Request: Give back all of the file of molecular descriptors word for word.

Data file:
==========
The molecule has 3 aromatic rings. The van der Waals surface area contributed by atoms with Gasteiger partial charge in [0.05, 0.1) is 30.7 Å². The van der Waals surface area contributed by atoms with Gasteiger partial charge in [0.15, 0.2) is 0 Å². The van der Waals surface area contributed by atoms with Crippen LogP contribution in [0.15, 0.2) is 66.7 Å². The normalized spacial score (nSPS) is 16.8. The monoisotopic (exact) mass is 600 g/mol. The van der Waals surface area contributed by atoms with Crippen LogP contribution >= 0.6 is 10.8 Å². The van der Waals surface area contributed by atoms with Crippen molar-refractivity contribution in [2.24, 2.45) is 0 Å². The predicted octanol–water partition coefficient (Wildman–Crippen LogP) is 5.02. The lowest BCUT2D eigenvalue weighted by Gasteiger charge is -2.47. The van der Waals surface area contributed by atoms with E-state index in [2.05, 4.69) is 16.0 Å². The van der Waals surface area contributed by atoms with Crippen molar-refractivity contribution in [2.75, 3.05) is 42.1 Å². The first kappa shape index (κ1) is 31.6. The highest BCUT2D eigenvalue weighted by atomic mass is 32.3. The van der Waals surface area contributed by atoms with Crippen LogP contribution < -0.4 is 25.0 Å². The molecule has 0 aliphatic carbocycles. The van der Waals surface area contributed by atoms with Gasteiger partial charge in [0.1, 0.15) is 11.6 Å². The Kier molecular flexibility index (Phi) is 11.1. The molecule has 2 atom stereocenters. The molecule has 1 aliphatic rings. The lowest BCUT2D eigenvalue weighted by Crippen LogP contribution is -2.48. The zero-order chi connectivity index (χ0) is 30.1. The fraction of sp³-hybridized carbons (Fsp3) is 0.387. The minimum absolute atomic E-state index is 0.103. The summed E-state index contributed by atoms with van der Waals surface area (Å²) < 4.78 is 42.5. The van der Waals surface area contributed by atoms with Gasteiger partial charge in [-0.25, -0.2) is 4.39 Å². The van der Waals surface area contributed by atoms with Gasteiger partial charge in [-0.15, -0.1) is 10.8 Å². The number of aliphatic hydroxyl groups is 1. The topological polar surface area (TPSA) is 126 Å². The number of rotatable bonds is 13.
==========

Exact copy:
The molecule has 3 aromatic rings. The van der Waals surface area contributed by atoms with Gasteiger partial charge in [0.05, 0.1) is 30.7 Å². The van der Waals surface area contributed by atoms with Gasteiger partial charge in [0.15, 0.2) is 0 Å². The van der Waals surface area contributed by atoms with Crippen LogP contribution in [0.15, 0.2) is 66.7 Å². The normalized spacial score (nSPS) is 16.8. The monoisotopic (exact) mass is 600 g/mol. The van der Waals surface area contributed by atoms with Crippen LogP contribution >= 0.6 is 10.8 Å². The van der Waals surface area contributed by atoms with Crippen molar-refractivity contribution in [2.24, 2.45) is 0 Å². The predicted octanol–water partition coefficient (Wildman–Crippen LogP) is 5.02. The lowest BCUT2D eigenvalue weighted by Gasteiger charge is -2.47. The van der Waals surface area contributed by atoms with E-state index in [2.05, 4.69) is 16.0 Å². The van der Waals surface area contributed by atoms with Crippen molar-refractivity contribution in [2.75, 3.05) is 42.1 Å². The first kappa shape index (κ1) is 31.6. The highest BCUT2D eigenvalue weighted by atomic mass is 32.3. The van der Waals surface area contributed by atoms with Crippen LogP contribution < -0.4 is 25.0 Å². The molecule has 0 aliphatic carbocycles. The van der Waals surface area contributed by atoms with Gasteiger partial charge in [0.1, 0.15) is 11.6 Å². The Kier molecular flexibility index (Phi) is 11.1. The molecule has 2 atom stereocenters. The molecule has 1 aliphatic rings. The lowest BCUT2D eigenvalue weighted by Crippen LogP contribution is -2.48. The zero-order chi connectivity index (χ0) is 30.1. The fraction of sp³-hybridized carbons (Fsp3) is 0.387. The minimum absolute atomic E-state index is 0.103. The summed E-state index contributed by atoms with van der Waals surface area (Å²) < 4.78 is 42.5. The van der Waals surface area contributed by atoms with Gasteiger partial charge in [-0.25, -0.2) is 4.39 Å². The van der Waals surface area contributed by atoms with Gasteiger partial charge in [-0.15, -0.1) is 10.8 Å². The number of aliphatic hydroxyl groups is 1. The topological polar surface area (TPSA) is 126 Å². The number of rotatable bonds is 13.